This project analyses the impacts of shifting dynamics of transnationalism on different communities in Northeast India. This project analyses transnationalism emanating from both the state and non-state actors. For the state, the reorientation of India’s economic and political relationships with its eastward neighbours towards cooperation and integration has recast Northeast India as a transnational corridor that will link the Indian economy with Southeast Asia, China, and more deeply integrate Bangladesh and Bhutan with Northeast India. Despite the effusive rhetoric around the opening of the Northeast the security establishment in India has deep reservations about increasing trans-border movement in a region where insurgency and counterinsurgency has dominated the period since Indian Independence. This has led to very contradictory dynamics. Measures designed to open up the region are countered with measures to heavily control the very same process.
For non-state actors transnational linkages through activism, media, art, culture, and religious institutions are creating new networks and strengthening old ones. Some of these networks bypass the channels being established by the state, while others operate along these same channels. Interestingly, many of these networks are being established between communities in the Northeast and East and Southeast Asia, often unwittingly replicating the desires of the Indian state for a greater presence eastwards, but through far more spontaneous and localised initiatives. In short, while the Indian state debates and dallies over how to link better with East and Southeast Asia, many communities, individuals, and organisations in the Northeast are forming linkages autonomously.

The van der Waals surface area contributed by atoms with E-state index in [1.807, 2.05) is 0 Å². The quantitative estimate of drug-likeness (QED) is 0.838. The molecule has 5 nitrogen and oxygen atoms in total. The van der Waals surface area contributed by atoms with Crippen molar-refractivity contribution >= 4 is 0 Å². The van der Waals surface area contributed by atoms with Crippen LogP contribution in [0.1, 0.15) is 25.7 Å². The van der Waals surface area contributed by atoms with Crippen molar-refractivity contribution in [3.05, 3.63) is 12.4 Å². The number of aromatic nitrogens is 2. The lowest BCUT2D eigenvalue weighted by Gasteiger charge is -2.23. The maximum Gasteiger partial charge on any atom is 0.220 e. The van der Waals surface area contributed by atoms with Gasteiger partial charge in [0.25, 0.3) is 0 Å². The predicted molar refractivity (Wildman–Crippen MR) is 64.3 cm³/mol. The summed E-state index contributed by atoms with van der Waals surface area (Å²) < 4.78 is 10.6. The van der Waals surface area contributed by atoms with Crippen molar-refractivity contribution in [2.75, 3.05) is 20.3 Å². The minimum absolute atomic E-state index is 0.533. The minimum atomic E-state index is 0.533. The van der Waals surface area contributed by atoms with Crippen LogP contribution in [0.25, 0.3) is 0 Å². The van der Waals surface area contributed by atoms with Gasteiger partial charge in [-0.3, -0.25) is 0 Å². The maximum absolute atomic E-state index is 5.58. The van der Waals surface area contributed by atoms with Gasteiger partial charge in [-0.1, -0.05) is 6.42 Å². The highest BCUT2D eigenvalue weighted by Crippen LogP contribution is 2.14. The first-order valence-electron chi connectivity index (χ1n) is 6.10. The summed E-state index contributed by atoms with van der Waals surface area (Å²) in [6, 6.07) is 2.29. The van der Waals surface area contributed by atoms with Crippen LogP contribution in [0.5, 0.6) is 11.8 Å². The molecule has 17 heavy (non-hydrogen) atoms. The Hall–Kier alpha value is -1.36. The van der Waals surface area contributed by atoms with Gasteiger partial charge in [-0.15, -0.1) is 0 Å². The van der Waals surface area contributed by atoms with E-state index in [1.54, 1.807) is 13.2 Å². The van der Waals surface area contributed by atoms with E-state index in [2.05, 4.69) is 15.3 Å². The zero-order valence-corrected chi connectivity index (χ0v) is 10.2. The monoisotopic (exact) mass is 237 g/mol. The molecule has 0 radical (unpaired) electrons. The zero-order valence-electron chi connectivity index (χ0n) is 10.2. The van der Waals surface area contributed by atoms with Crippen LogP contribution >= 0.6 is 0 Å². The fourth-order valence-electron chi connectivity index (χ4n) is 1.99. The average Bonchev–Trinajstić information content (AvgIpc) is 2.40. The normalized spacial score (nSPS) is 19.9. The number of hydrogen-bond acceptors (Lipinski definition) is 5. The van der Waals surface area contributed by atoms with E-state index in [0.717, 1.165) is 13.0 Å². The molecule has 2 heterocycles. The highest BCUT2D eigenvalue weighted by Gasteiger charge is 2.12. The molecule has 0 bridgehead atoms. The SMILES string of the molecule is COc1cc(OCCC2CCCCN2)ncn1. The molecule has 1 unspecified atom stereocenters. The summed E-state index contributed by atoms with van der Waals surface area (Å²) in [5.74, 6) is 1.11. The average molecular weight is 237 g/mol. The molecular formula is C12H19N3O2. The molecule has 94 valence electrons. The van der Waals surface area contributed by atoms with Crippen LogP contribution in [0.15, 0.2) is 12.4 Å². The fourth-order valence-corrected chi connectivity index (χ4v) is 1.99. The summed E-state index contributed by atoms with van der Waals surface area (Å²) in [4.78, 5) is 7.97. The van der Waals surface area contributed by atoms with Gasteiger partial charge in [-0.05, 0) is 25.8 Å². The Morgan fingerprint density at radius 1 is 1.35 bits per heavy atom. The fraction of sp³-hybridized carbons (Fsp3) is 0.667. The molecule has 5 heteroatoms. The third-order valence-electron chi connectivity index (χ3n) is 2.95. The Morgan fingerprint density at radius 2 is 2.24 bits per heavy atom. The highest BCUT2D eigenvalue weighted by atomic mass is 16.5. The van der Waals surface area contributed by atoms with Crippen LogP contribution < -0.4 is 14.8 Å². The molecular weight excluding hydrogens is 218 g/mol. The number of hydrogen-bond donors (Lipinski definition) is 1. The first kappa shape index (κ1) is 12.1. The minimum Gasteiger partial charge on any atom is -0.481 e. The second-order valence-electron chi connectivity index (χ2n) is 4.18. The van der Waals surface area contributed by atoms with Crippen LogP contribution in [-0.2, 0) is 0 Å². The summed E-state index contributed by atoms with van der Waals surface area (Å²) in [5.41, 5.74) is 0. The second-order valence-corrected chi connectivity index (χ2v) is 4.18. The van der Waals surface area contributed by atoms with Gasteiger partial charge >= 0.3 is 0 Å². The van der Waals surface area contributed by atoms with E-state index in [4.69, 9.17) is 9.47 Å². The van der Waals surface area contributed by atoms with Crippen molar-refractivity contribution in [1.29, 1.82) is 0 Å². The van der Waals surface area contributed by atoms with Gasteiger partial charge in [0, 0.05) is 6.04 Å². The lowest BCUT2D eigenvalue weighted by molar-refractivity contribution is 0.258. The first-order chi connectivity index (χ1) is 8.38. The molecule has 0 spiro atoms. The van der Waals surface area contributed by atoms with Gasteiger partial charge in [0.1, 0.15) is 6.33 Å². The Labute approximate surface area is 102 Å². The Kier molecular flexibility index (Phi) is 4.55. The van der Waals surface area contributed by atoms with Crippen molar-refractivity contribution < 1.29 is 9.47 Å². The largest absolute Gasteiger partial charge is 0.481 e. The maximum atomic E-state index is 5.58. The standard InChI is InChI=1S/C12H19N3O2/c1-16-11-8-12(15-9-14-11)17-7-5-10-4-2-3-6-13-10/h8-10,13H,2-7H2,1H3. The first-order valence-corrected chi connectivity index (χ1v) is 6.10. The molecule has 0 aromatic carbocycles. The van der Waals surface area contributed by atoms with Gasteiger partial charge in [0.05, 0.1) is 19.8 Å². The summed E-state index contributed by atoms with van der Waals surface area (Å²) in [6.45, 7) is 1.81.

This project is concerned with the experiences of these dynamics ‘on the ground’ in the Northeast borderland and the politics these experiences produce and reproduce.